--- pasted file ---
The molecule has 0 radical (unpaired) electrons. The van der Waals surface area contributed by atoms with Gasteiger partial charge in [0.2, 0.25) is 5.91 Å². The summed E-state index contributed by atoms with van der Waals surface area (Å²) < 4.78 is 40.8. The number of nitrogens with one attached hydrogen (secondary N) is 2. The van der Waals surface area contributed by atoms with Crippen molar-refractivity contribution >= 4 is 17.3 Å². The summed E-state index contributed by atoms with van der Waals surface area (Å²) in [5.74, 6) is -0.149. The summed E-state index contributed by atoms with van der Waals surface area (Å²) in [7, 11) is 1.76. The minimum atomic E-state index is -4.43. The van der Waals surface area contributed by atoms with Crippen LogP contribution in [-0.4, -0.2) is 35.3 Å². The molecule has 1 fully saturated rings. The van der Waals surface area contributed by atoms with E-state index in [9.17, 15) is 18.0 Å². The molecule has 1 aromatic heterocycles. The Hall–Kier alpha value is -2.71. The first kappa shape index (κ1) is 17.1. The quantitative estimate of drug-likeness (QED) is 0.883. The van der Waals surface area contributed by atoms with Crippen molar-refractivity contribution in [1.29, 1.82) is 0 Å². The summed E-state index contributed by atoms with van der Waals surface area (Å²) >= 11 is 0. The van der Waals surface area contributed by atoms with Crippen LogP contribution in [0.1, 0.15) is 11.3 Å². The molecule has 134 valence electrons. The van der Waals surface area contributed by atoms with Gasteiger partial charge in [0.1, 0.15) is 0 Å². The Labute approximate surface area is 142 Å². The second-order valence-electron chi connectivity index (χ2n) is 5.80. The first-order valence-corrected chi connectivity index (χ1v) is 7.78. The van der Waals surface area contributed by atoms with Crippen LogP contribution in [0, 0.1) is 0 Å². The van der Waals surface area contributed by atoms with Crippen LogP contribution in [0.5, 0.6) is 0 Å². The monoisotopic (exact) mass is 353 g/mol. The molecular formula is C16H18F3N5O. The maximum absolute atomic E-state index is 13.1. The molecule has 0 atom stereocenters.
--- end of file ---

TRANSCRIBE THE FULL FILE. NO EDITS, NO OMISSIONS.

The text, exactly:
The molecule has 0 radical (unpaired) electrons. The van der Waals surface area contributed by atoms with Gasteiger partial charge in [0.2, 0.25) is 5.91 Å². The summed E-state index contributed by atoms with van der Waals surface area (Å²) < 4.78 is 40.8. The number of nitrogens with one attached hydrogen (secondary N) is 2. The van der Waals surface area contributed by atoms with Crippen molar-refractivity contribution >= 4 is 17.3 Å². The summed E-state index contributed by atoms with van der Waals surface area (Å²) in [5.74, 6) is -0.149. The summed E-state index contributed by atoms with van der Waals surface area (Å²) in [7, 11) is 1.76. The minimum atomic E-state index is -4.43. The van der Waals surface area contributed by atoms with Crippen LogP contribution in [-0.4, -0.2) is 35.3 Å². The molecule has 1 fully saturated rings. The van der Waals surface area contributed by atoms with E-state index in [9.17, 15) is 18.0 Å². The molecule has 1 aromatic heterocycles. The Hall–Kier alpha value is -2.71. The first kappa shape index (κ1) is 17.1. The quantitative estimate of drug-likeness (QED) is 0.883. The van der Waals surface area contributed by atoms with Crippen molar-refractivity contribution in [1.29, 1.82) is 0 Å². The summed E-state index contributed by atoms with van der Waals surface area (Å²) >= 11 is 0. The van der Waals surface area contributed by atoms with Crippen LogP contribution in [0.1, 0.15) is 11.3 Å². The molecule has 134 valence electrons. The van der Waals surface area contributed by atoms with Gasteiger partial charge in [0.1, 0.15) is 0 Å². The Labute approximate surface area is 142 Å². The second-order valence-electron chi connectivity index (χ2n) is 5.80. The first-order valence-corrected chi connectivity index (χ1v) is 7.78. The van der Waals surface area contributed by atoms with Crippen LogP contribution in [0, 0.1) is 0 Å². The van der Waals surface area contributed by atoms with Crippen LogP contribution in [0.5, 0.6) is 0 Å². The monoisotopic (exact) mass is 353 g/mol. The molecular formula is C16H18F3N5O. The maximum absolute atomic E-state index is 13.1. The molecule has 0 atom stereocenters.